NMR and crystallographic characterization of adventitious borate binding by trypsin.Transue, T.R., Gabel, S.A., London, R.E.
(2006) Bioconjug Chem 17: 300-308
- PubMed: 16536459
- DOI: 10.1021/bc0502210
- Primary Citation of Related Structures:
- PubMed Abstract:
- X-ray and NMR characterization of covalent complexes of trypsin, borate, and alcohols
Transue, T.R., Krahn, J.M., Gabel, S.A., DeRose, E.F., London, R.E.
(2004) Biochemistry 43: 2829
Recent 11B NMR studies of the formation of ternary complexes of trypsin, borate, and S1-binding alcohols revealed evidence for an additional binding interaction external to the enzyme active site. We have explored this binding interaction as a prototypical interaction of borate and boronate ligands with residues on the protein surface ...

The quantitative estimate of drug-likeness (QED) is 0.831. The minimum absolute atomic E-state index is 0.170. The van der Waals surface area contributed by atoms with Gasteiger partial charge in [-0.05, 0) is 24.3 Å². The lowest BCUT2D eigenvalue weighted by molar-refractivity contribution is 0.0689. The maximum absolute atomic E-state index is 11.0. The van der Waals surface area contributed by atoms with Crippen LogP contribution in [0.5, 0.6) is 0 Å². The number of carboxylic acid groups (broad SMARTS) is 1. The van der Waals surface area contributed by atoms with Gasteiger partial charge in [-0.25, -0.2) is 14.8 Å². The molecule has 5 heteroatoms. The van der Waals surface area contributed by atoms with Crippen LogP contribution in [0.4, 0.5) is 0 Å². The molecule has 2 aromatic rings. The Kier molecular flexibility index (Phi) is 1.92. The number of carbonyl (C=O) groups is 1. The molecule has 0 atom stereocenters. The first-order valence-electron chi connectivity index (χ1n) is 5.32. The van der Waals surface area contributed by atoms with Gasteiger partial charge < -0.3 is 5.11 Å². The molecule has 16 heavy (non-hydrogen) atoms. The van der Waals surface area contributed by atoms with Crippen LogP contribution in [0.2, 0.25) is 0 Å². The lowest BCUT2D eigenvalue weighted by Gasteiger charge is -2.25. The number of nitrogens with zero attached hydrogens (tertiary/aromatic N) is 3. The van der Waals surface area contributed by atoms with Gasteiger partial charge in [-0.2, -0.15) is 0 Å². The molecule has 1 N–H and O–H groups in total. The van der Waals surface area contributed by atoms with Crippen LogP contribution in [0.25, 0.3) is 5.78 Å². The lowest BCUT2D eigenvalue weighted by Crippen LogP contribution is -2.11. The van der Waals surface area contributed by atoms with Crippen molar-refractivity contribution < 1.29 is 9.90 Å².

Recent 11B NMR studies of the formation of ternary complexes of trypsin, borate, and S1-binding alcohols revealed evidence for an additional binding interaction external to the enzyme active site. We have explored this binding interaction as a prototypical interaction of borate and boronate ligands with residues on the protein surface. NMR studies of trypsin in which the active site is blocked with leupeptin or with the irreversible inhibitor 4-(2-aminoethyl) benzenesulfonyl fluoride hydrochloride (AEBSF) indicate the existence of a low-affinity borate binding site with an apparent dissociation constant of 97 mM, measured at pH 8.0. Observation of a field-dependent dynamic frequency shift of the (11)B resonance indicates that it corresponds to a complex for which omegatau > 1. The 0.12 ppm shift difference of the borate resonances measured at 11.75 and 7.05 T, corresponds to a quadrupole coupling constant of 260 kHz. A much larger 2.0 ppm shift is observed in the 11B NMR spectra of trypsin complexed with benzene boronic acid (BBA), leading to a calculated quadrupole coupling constant of 1.1 MHz for this complex. Crystallographic studies identify the second borate binding site as a serine-rich region on the surface of the molecule. Specifically, a complex obtained at pH 10.6 shows a borate ion covalently bonded to the hydroxyl oxygen atoms of Ser164 and Ser167, with additional stabilization coming from two hydrogen-bonding interactions. A similar structure, although with low occupancy (30%), is observed for a trypsin-BBA complex. In this case, the BBA is also observed in the active site, covalently bound in two different conformations to both His57 Nepsilon and Ser195 Ogamma. An analysis of pairwise hydroxyl oxygen distances was able to predict the secondary borate binding site in porcine trypsin, and this approach is potentially useful for prediction of borate binding sites on the surfaces of other proteins. However, the distances between the Ser164/Ser167 Ogamma atoms in all of the reported trypsin crystal structures is significantly greater than the Ogamma distances of 2.2 and 1.9 angstroms observed in the trypsin complexes with borate and BBA, respectively. Thus, the ability of the hydroxyl oxygens to adopt a sufficiently close orientation to allow bidentate ligation is a critical limit on the borate binding affinity of surface-accessible serine/threonine/tyrosine residues.
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